There is no established evidence as to why more infectious complications have been observed in vertebroplasty versus kyphoplasty. However, the incidence of infectious complications may be attributable to comorbidities, suggesting that high-risk patients may need specific prophylactic antibiotic treatment in order to avoid pyogenic spondylitis. Before our patient's initial kyphoplasty, preoperative imaging and blood tests did not indicate an infectious source in the vertebral body; the bone cylinder biopsy did not show signs of malignancy or infection. Therefore, it is unlikely that an infection that caused the spondylitis was already present. Although the patient had a history of Parkinson's disease and coronary artery disease, these are not regarded as contraindications to kyphoplasty. However, postoperative morbidity may be increased with these comorbidities. One possible cause for an iatrogenic pyogenic infection could be contamination from skin flora [16]. Pyogenic spondylitis and spondylodiscitis following spinal anesthesia have been reported and this may have been the case in our patient; if so, a single dose antibiotic prophylaxis with a first-generation cephalosporin may have been inadequate. To date, there are no official guidelines for antibiotic prophylaxis in spinal surgery.
The cement traditionally used in kyphoplasty does not contain antibiotics. However, the increasing use of antibiotic cement in endoprosthetic surgery is documented. The use of antibiotic cement must be evaluated bearing in mind a patient's individual risk factors, such as age and comorbidities. In immunocompromised patients, the use of antibiotic cement and prolonged perioperative antibiotic prophylaxis should be considered in order to avoid infectious complications. In our case, we propose that there may be a benefit from the use of antibiotic cement in spine augmentation. This area requires further investigation with controlled studies.
In addition, early and emergent spinal cord decompression of the spinal cord is the standard of care. Conservative treatment in this situation is not ideal but we were limited by the patient's refusal to proceed with our initial recommendations. In this case, the primary presenting symptom was recurrent severe back pain. Therefore, severe back pain after a pain-free interval following kyphoplasty must be investigated in order to rule out pyogenic spondylitis. Another diagnosis in the differential that should be considered in such a scenario, especially without adjacent segment fractures, is vertebral necrosis associated with cement injection.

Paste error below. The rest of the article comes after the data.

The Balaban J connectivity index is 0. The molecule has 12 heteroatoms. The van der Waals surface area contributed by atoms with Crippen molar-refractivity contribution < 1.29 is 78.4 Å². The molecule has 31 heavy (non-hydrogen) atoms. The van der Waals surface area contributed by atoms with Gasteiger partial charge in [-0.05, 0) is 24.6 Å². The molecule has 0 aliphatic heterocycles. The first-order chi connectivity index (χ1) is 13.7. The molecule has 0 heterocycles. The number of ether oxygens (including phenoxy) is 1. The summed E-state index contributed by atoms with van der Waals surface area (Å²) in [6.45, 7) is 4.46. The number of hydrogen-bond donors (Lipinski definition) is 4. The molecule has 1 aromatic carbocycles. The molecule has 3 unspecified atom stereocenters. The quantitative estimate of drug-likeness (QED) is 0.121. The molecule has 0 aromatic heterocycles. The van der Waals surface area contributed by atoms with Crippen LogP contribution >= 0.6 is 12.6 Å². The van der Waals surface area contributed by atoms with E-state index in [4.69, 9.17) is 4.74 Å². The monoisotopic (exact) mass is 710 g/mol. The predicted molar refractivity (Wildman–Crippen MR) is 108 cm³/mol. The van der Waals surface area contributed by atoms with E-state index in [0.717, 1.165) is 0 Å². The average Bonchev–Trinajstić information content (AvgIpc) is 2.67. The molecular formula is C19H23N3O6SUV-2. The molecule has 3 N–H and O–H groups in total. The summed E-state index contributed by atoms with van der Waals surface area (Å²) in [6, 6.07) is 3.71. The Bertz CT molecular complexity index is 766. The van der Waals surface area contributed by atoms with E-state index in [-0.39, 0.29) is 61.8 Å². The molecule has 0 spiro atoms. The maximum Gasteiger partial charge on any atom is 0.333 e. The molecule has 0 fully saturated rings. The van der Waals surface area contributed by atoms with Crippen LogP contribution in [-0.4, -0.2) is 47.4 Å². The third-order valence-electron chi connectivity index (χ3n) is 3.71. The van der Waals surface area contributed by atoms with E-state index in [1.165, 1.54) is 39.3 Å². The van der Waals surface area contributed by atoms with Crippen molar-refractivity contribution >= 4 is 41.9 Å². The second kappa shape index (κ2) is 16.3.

Complications following kyphoplasty are rare, especially compared with the number of surgeries performed. In pyogenic spondylitis, treatment is laborious and extends over a long period, often involving multiple surgeries. In elderly patients and those with multiple comorbidities, pyogenic spondylitis can be life-threatening. Therefore, antibiotic prophylaxis is likely to be extremely important for the prevention of infectious complications following kyphoplasty in high-risk patients. In these patients, antibiotic cement should be considered.


Written informed consent was obtained from the patient for publication of this case report and any accompanying images. A copy of the written consent is available for review by the Editor-in-Chief of this journal.
This article is published under license to BioMed Central Ltd. This is an Open Access article distributed under the terms of the Creative Commons Attribution License (http://​creativecommons.​org/​licenses/​by/​2.​0), which permits unrestricted use, distribution, and reproduction in any medium, provided the original work is properly cited.

Competing interests

The authors declare that they have no competing interests.

Authors' contributions

MDS, SL, CDP, TJH and MQ analyzed and interpreted the patient data. MDS performed the surgery. MDS and MQ were the main authors of the manuscript. All authors read and approved the final manuscript.